Ship chattering is the hiring of a vessel and crew for a voyage between a port of loading and a discharge port. The charterer pays the vessel owner on a per-ton or lump-sum basis. The owner pays the port costs (excluding stevedoring), fuel costs and crew costs. The payment for the use of the vessel is known as freight.
Term of Charter
Parties should agree on the duration, whether it can it be extended or renewed and under what conditions?
Parties should agree on Place of Delivery & Redelivery
Vessel Operations, Fuel, Lube & Other Expenses
Charterer’s Signage & Other Modifications
Termination of Charter
Dispute Resolution, Choice of Law and Forum
The seller needs to ensure the freight is ready for shipping and provide all the correct documents. Here is common used freight shipping terms:
FOB – Free on Board
Seller will arrange through their freight forwarder the movement of the goods up to the origin port. The goods will then be the buyer’s responsibility. Their nominated forwarder will take control from here. Freight and destination costs will be charged to the buyer.
CIF – Cost Insurance & Freight
Similar to CFR but the maritime insurance cost will be paid by the seller. Insurance cover will up to the destination port only.
DAT – Delivery at Terminal
All charges up to the nominated terminal will be paid for by the shipper. Delivery, Customs Clearance and Customs import charges will be paid for by the buyer. The seller will arrange freight to the terminal through their freight forwarder, the buyer can have their own customs and delivery agent takeover from the terminal.
DAP – Delivery at Place
All charges as well as delivery to the buyer facilities will be arranged by the seller. Customs clearance cost can be arranged by either the seller or the buyer depending on the agreement at the time of the freight booking. Import Duty and Taxes will be paid by the buyer at destination. The company must ensure the right term is been chosen.
In Business time is money same in the maritime industry. The question is who bears the risk of delay is a crucial component of the contract of carriage. Charter party terms that provide compensation in the event of delays (laytime and demurrage) are key negotiation points and are regularly the subject of litigation or arbitration.
However, claims for delay are not limited to the terms of a charter party. Another class of claims can be founded on tort, negligence or contract and brought by or against parties not named in a charter party. Extra-charter party delay claims are important in a jurisdiction such as Cameroon where factors that result in delays (port congestion, suboptimal infrastructure and malpractice) are frequent and may not be adequately handled by claims founded on a charter party.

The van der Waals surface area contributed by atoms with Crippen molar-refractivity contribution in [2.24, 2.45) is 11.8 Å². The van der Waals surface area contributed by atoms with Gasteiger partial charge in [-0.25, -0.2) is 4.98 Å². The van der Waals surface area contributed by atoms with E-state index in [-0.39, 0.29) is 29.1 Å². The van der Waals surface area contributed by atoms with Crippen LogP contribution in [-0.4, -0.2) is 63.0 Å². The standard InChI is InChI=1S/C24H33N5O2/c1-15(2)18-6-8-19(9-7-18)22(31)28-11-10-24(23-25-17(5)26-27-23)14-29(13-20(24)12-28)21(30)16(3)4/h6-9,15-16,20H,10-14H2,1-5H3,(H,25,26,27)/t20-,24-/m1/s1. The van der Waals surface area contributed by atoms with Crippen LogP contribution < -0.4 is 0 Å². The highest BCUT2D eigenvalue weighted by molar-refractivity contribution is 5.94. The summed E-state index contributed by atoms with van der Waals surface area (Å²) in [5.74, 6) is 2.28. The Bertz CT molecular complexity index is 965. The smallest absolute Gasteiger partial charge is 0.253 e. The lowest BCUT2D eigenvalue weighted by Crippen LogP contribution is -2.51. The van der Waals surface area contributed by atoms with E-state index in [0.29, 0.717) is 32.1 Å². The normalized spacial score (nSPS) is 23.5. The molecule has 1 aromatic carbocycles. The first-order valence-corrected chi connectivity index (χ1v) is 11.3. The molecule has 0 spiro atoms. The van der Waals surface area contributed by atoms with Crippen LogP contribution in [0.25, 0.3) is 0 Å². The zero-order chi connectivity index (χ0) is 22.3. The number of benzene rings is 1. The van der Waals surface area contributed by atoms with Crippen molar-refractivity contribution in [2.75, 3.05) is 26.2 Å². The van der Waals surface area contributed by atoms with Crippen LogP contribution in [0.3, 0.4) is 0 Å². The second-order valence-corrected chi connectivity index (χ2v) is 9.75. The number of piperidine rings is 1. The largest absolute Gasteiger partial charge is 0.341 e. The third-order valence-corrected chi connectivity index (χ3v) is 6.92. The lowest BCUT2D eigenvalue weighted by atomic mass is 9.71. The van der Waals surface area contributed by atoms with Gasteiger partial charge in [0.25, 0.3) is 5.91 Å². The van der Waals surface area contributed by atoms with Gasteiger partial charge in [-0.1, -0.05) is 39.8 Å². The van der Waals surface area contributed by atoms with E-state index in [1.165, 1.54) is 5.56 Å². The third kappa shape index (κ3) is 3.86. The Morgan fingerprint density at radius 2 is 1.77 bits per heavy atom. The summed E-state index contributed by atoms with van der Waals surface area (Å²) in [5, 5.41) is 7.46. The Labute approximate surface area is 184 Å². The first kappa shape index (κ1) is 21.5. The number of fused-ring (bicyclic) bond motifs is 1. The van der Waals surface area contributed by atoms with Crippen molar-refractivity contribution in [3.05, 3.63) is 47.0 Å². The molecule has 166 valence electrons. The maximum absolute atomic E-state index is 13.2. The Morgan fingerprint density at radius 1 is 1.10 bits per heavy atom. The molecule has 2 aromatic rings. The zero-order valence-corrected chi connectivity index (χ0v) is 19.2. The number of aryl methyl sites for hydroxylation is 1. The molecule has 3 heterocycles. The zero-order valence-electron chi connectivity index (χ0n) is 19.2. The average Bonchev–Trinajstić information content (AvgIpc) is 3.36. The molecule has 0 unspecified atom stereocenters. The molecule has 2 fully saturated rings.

Shex shipping terms contained the manner in which laytime is calculated and accounted for. The general principle of charter party delay claims are that once laytime commences that is the agreed timeframe in which the charterer must unload cargo after being issued a notice of readiness) it generally runs without interruption unless the charterer can establish exceptions (e.g a force majeure event, fault with the vessel or a specific clause in the charter party excluding the delay-causing event). When laytime ends, the charterer must compensate the owner for each day of delay under the pre-agreed demurrage. Shex shipping terms looking at The Asbatankvoy charter party form provides the following in the context of laytime and delays:
Clause 6 provides that where delay is caused to a vessel getting into berth after giving notice of readiness for any reason over which the charterer has no control, the delay will not count as laytime.
Clause 7 provides that any delay due to the vessel’s condition or breakdown or the inability of the vessel’s facilities to load or discharge cargo within the time allowed will not count as laytime.
Clause 8 provides that that if demurrage is incurred at ports of loading or discharge by reason of explosion, strike, stoppage or restraint of labour or by breakdown of machinery or equipment ashore, the rate of demurrage will be reduced by half.
Delay causing events have far-reaching liability effects on parties not named in a charter party. A charterer may be able to avoid claims for demurrage where the port authority caused delay through the wrongful grant of berthing precedence to another ship. However the shipowner that is the victim in this situation may seek compensation for the delay from the port authority. A charterer liable for delay caused by an unsafe berth may seek an indemnity for losses caused by the resulting delay from the terminal or berth operator.
Extra-charter party delay claims present unique challenges which claimants must overcome to be successful. Finding the duty of care when negligence is sought may not be straightforward. In an as yet unreported case, a claimant relying on the Evidence Ordnance argued that the customary practice of granting berthing precedence on order of arrival at a particular Cameroonian port imposed a duty on the berth operator to spare itself from the losses arising out of not following said customary practice.
EDT shipping means Eastern Daylight Time” or “Estimated Delivery Time. EDT shipping is a supplier of high specification offshore support vessels to the Oil and Gas industry worldwide.
Article by Barr. Mafany Victor Ngando
The content of this article is intended to provide a general guide to the subject matter. Specialist advice should be sought about your specific circumstances.